How artificial intelligence is changing lives, from your health to your movie choices
But tech industry journalist insists there are still limits to how far AI can go in replacing humans
By Trent Gillies
Artificial intelligence, or AI, is a real and growing part of our lives.
From voice-controlled assistants to online ordering to self driving cars in development, AI is the brains behind computer software. As it improves computers, making them faster and smarter, is this technology a threat?
“I wouldn’t see it as a threat, necessarily,” Recode reporter April Glaser told CNBC’s “On the Money” in an interview. Glaser covers robots, drones and other smart machines for the technology news website.
“But artificial intelligence programmes do know more than you or I do, particularly when it comes to specific areas.”
One example is in medicine, where AI technology is helping doctors recognise cancerous tumours.
“If something has artificial intelligence in it that means it has software in it that allows the computer programme to do something on its own without a human pressing a button the entire time.”
Glaser said using AI, companies are “able to anticipate behaviour by drawing on your past behaviour. They require a tremendous amount of data that they process, these software algorithms, in order to determine what you might want next.”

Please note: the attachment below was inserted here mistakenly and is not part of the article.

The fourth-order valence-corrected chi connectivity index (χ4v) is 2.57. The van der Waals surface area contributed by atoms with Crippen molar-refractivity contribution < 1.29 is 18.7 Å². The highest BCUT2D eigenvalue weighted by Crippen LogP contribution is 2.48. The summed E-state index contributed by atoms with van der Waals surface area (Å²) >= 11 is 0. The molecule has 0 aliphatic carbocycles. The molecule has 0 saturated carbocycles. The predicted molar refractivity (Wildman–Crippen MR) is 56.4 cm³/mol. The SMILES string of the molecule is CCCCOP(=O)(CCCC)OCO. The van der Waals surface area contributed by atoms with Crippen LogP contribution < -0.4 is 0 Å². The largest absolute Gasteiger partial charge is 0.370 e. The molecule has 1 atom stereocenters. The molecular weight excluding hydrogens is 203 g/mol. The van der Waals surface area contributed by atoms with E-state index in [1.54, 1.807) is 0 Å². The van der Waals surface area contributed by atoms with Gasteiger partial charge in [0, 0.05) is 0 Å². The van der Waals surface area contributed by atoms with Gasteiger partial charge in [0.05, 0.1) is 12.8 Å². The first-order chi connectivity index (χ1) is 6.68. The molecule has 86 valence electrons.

She added that “there are all sorts of ways these predictive algorithms can and have already creeped into our lives.”
While shopping on Amazon, the site might suggest you may want a flashlight to go with that tent you’ve bought. On Netflix, it knows what movies you might enjoy.
“So if you typically go for romantic comedies, then it’s going to suggest romantic comedy next based on your behaviour,” she told CNBC.
Computers continue to improve because, Glaser said, “they are getting smarter because the more data that you feed it the more refined the results will become.”
As machine intelligence continue to impact business and the workplace, one concern is that AI-powered technology will be so smart, they’ll take over much of the jobs currently in the workforce. A recent PwC study found about 38 per cent of U.S. jobs are at risk of being replaced by robots.
Glaser cited travel agents as just one example. “We don’t really use travel agents anymore because we use software that can find cheap flights for us,” she said. Future developments in AI can help in many ways, she said, but there are limits.
“Things like caring for the elderly, not just helping them pick up things. We might get a robot that is able to fetch a glass of water someday,” Glaser stated.
But beyond that, “there are some things that software just will never be able to do,” she added.
“When it comes to teaching kids, of course we have software and computer programmes that can help kids learn, but (teaching) requires a certain amount of human empathy that computers won’t be able to replace.”